Randy Koporc, president of Fifth Third Bank Georgia, said the connection between KSU and his bank came from several trustees on the KSU Foundation, such as Norm Radow, president of The Radco Companies, and Barry Hyman, a principal of Veracor.
“They knew of us and have become friends with Fifth Third, so it was a chance for us to connect, and we were able to expand some business relationships and connections brought us together,” Koporc said. “We’ve been on the ground since late 2008 in Georgia, so it was an opportunity to accelerate our brand. That meeting happened, we had dinner, and talked a little bit about the vision for football, and for us, we looked at a partner checklist of who we wanted to be associated with, finding something that was new territory, that wasn’t a plug-in, and this was an opportunity for us to do that.”
The goal was to find a partner who already had credibility in the community, something KSU has as Georgia’s third-largest university with an enrollment of 24,600 students.
“Kennesaw State is a fast emerging brand, somebody like Coach (Vince) Dooley’s sponsorship and assignment to this also added that other element of having that visibility we wanted to see and just the enthusiasm and passion that we see around football, and we also wanted a catalyst,” Koporc said. “So in addition to the university’s growth … football was that catalyst for us to want to be a part of that.”
In addition to the naming rights of the stadium, which will be called the Fifth Third Bank Stadium, the company will be the official bank of Kennesaw State Athletics, and it will receive sponsorship recognition at the KSU Convocation Center, Bailey Field and Stillwell Stadium, and advertising in game programs, television and radio broadcasts.
“Part of this, too, will be bringing ATMs and micro-branches to the university itself,” he said. “It really supports our franchise that we’re growing in east Cobb and throughout metro Atlanta.”
Fifth Third Bancorp, which reports $117 billion in assets, has 31 locations in Georgia, 10 of which are in Cobb County.
Papp said while the original estimate to launch a football program at KSU was pegged at $7 million to $10 million, that sum included the need to purchase additional athletic fields.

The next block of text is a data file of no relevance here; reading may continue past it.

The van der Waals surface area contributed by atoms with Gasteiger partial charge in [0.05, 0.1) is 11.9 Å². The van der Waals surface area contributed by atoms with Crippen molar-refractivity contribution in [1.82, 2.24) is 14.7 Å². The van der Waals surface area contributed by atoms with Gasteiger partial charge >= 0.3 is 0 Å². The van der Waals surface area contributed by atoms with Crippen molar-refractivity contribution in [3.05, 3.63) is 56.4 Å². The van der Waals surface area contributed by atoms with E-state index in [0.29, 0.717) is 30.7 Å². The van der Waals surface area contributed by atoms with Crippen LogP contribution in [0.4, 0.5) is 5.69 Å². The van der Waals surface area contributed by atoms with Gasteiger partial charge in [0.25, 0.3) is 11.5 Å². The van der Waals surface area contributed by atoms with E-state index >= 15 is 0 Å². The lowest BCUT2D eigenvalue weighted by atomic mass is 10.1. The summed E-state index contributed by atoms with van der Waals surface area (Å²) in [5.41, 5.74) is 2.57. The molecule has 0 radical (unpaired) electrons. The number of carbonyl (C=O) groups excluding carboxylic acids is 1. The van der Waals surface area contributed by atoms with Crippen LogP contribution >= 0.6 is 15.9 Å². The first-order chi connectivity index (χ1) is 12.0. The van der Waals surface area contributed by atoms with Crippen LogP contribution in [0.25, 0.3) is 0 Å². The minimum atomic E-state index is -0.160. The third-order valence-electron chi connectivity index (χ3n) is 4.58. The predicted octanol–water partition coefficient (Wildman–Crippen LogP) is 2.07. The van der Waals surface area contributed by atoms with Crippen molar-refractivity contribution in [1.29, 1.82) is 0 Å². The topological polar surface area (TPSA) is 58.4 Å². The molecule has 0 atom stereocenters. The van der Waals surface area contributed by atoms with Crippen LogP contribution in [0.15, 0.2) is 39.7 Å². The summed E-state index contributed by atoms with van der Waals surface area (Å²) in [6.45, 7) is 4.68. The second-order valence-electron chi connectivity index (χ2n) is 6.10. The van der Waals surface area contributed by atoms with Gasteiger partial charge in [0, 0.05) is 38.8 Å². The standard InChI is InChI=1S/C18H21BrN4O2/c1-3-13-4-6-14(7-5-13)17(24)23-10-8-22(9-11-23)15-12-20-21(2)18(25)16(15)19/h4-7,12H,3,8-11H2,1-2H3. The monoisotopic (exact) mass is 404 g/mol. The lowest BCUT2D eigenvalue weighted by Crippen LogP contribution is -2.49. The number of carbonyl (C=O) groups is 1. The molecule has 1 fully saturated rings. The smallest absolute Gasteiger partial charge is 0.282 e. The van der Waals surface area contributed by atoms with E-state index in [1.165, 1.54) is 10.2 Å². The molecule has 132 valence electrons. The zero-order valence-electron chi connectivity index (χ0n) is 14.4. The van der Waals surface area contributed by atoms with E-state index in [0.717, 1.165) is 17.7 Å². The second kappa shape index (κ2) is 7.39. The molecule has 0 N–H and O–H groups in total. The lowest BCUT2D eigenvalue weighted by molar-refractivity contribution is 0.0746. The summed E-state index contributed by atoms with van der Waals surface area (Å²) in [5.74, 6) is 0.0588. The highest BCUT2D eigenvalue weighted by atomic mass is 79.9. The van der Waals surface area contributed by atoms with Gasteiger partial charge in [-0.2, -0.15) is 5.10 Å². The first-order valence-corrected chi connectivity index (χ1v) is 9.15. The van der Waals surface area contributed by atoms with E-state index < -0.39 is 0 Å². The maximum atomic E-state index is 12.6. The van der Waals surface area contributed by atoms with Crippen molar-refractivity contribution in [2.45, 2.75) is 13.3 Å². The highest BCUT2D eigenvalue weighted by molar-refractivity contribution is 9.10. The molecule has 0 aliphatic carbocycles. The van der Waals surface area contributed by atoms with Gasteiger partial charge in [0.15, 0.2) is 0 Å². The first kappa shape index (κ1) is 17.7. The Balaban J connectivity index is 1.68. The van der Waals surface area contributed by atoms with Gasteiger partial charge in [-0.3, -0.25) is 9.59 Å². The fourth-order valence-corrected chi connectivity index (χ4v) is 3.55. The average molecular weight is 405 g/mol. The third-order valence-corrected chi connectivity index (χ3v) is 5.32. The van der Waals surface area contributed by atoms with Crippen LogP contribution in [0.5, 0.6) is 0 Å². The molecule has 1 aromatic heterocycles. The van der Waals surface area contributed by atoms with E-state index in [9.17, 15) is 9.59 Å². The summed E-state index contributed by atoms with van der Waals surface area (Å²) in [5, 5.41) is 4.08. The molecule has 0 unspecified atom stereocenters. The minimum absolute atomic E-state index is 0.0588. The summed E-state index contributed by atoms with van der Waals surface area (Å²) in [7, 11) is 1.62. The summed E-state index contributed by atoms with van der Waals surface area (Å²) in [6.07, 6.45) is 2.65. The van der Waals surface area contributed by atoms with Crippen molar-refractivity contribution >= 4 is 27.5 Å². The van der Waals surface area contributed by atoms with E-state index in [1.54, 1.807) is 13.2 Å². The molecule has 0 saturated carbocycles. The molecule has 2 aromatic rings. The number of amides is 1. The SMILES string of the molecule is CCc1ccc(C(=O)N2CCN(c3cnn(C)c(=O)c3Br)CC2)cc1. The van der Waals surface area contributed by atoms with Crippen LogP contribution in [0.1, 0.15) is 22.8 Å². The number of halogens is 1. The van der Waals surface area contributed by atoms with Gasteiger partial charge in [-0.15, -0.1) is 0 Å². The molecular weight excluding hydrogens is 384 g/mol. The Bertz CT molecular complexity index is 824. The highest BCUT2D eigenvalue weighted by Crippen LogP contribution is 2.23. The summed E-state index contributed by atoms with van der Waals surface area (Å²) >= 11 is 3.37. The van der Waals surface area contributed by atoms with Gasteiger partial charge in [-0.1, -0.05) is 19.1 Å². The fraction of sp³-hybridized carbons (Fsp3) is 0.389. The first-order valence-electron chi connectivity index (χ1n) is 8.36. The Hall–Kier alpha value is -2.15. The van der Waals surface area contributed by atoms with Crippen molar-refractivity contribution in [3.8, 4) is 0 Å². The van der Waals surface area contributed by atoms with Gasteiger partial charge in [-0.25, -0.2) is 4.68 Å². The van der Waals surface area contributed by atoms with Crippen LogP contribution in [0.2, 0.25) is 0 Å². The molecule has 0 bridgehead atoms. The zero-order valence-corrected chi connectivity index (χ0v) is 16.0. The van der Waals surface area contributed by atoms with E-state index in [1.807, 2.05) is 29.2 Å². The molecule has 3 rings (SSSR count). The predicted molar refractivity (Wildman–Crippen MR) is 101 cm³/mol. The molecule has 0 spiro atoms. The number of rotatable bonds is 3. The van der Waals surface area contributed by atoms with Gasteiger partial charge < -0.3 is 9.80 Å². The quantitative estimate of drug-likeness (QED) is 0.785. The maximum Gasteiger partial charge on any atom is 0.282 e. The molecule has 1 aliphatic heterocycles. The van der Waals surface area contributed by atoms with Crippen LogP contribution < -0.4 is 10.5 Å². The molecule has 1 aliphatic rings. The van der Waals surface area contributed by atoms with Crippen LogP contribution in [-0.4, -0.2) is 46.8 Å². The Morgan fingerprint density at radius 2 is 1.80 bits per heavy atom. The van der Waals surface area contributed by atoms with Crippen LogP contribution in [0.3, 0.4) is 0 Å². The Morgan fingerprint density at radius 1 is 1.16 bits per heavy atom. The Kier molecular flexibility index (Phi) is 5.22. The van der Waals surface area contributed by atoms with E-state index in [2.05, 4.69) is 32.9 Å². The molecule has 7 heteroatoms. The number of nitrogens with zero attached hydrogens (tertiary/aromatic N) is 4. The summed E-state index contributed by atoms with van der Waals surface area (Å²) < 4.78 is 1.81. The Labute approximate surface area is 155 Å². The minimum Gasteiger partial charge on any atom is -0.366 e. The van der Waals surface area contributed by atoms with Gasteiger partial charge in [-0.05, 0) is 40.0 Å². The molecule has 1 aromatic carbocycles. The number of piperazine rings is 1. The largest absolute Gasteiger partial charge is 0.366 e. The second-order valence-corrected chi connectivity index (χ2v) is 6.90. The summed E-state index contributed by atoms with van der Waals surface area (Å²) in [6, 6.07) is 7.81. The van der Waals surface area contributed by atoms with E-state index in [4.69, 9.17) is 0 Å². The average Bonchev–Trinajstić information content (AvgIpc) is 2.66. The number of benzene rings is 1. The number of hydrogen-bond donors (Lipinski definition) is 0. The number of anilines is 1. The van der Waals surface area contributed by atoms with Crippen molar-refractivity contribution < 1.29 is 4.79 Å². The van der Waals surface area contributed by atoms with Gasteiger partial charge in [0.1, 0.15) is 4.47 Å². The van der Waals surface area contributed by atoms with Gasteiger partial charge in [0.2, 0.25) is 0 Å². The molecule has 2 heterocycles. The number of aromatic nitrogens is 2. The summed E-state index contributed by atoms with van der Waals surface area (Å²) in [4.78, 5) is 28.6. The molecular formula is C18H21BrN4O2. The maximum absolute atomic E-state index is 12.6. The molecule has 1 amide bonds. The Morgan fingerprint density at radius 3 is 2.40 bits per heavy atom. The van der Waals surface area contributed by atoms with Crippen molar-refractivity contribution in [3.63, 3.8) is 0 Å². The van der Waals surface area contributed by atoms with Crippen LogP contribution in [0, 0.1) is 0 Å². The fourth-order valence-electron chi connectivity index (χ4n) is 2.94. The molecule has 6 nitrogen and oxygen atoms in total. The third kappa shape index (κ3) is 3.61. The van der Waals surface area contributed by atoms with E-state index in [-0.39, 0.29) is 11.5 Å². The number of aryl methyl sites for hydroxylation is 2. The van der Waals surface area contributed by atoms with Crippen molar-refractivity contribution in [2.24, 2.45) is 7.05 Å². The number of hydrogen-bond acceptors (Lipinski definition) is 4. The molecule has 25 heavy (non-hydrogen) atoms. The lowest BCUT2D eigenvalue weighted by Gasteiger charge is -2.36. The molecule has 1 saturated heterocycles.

“As a result of the tremendous cooperation that has developed between the athletic department and club sports and intramurals, that money was no longer needed because now the athletic department for field-oriented sports will be able to basically rent some of the sports fields. … So that lowered the cost because we no longer needed to buy 15 additional acres,” Papp said.
While the $5 million bank sponsorship will launch the football program, Papp said he hopes to receive other sponsorships as well.
“We have letters of intent from a number of different organizations regarding rentals of the boxes over at the stadium,” Papp said. “If we wind up getting sufficient additional funds, we would put in a large press box, we would move some of the lights, we would put in a couple of additional buildings for equipment storage, but if we don’t get the additional funds we can run major programs there right as the stadium is. The best way to look at it is right now the stadium is really extremely good. The add-ons would make the stadium, let’s call it perfect.”
Papp said those additional sponsorships could bring in another $3.5 million to $4 million, assuming 100 percent of the boxes are rented out. Renting the boxes would bring in about $350,000 per year, he said.
“Ten boxes at 35 per year is $350,000,” Papp said. “You would finance the entire additional package over perhaps a 20-year period, thereby amortizing the cost over that period, so you would be paying off a little bit each year.”
A sum of $350,000 over 10 years is $3.5 million or $7 million over 20 years, he said.
Among those in attendance during the announcement Thursday at the Convocation Center was Dr. Betty Siegel, who during her tenure as KSU’s president from 1981 to 2006, put the university on the map by growing it from 4,000 students to 18,000.
Siegel smiled as she heard that the KSU’s inaugural football game had been scheduled for August 2015, a game she intends to attend.
“I used to be a cheerleader. I really was,” Siegel said. “Go Owls!”